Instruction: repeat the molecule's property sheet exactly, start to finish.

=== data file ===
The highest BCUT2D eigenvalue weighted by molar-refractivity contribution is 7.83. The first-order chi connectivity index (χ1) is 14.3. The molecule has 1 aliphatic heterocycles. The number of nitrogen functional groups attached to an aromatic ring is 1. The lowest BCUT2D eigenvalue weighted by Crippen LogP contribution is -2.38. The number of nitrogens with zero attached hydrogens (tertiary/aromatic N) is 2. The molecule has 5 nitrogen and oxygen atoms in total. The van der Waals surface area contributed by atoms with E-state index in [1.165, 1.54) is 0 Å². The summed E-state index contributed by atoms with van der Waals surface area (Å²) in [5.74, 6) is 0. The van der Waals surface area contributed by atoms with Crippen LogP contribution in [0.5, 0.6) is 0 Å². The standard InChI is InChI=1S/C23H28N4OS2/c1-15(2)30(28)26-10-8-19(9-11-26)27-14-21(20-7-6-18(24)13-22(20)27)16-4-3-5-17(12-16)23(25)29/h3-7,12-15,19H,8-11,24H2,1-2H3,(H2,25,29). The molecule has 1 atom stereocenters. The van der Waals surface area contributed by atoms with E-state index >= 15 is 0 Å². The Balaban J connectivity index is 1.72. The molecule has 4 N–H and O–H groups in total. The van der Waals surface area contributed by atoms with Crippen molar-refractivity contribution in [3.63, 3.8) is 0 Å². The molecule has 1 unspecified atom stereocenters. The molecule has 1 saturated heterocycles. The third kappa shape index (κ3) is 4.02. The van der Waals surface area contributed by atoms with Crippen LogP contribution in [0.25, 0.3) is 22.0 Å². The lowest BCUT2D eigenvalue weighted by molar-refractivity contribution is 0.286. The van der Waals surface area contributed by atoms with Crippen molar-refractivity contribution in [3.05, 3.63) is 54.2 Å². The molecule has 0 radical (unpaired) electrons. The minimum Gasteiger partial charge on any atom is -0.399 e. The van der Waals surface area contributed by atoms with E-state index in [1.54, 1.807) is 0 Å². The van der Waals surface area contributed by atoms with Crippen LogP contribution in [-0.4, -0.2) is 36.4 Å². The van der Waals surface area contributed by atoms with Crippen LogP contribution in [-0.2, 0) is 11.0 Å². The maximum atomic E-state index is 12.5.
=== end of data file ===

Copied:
The highest BCUT2D eigenvalue weighted by molar-refractivity contribution is 7.83. The first-order chi connectivity index (χ1) is 14.3. The molecule has 1 aliphatic heterocycles. The number of nitrogen functional groups attached to an aromatic ring is 1. The lowest BCUT2D eigenvalue weighted by Crippen LogP contribution is -2.38. The number of nitrogens with zero attached hydrogens (tertiary/aromatic N) is 2. The molecule has 5 nitrogen and oxygen atoms in total. The van der Waals surface area contributed by atoms with E-state index in [1.165, 1.54) is 0 Å². The summed E-state index contributed by atoms with van der Waals surface area (Å²) in [5.74, 6) is 0. The van der Waals surface area contributed by atoms with Crippen LogP contribution in [0.5, 0.6) is 0 Å². The standard InChI is InChI=1S/C23H28N4OS2/c1-15(2)30(28)26-10-8-19(9-11-26)27-14-21(20-7-6-18(24)13-22(20)27)16-4-3-5-17(12-16)23(25)29/h3-7,12-15,19H,8-11,24H2,1-2H3,(H2,25,29). The molecule has 1 atom stereocenters. The van der Waals surface area contributed by atoms with E-state index >= 15 is 0 Å². The Balaban J connectivity index is 1.72. The molecule has 4 N–H and O–H groups in total. The van der Waals surface area contributed by atoms with Crippen molar-refractivity contribution in [3.63, 3.8) is 0 Å². The molecule has 1 unspecified atom stereocenters. The molecule has 1 saturated heterocycles. The third kappa shape index (κ3) is 4.02. The van der Waals surface area contributed by atoms with Crippen LogP contribution in [0.25, 0.3) is 22.0 Å². The lowest BCUT2D eigenvalue weighted by molar-refractivity contribution is 0.286. The van der Waals surface area contributed by atoms with Crippen molar-refractivity contribution in [3.05, 3.63) is 54.2 Å². The molecule has 0 radical (unpaired) electrons. The minimum Gasteiger partial charge on any atom is -0.399 e. The van der Waals surface area contributed by atoms with E-state index in [1.54, 1.807) is 0 Å². The van der Waals surface area contributed by atoms with Crippen LogP contribution in [-0.4, -0.2) is 36.4 Å². The van der Waals surface area contributed by atoms with Crippen LogP contribution in [-0.2, 0) is 11.0 Å². The maximum atomic E-state index is 12.5.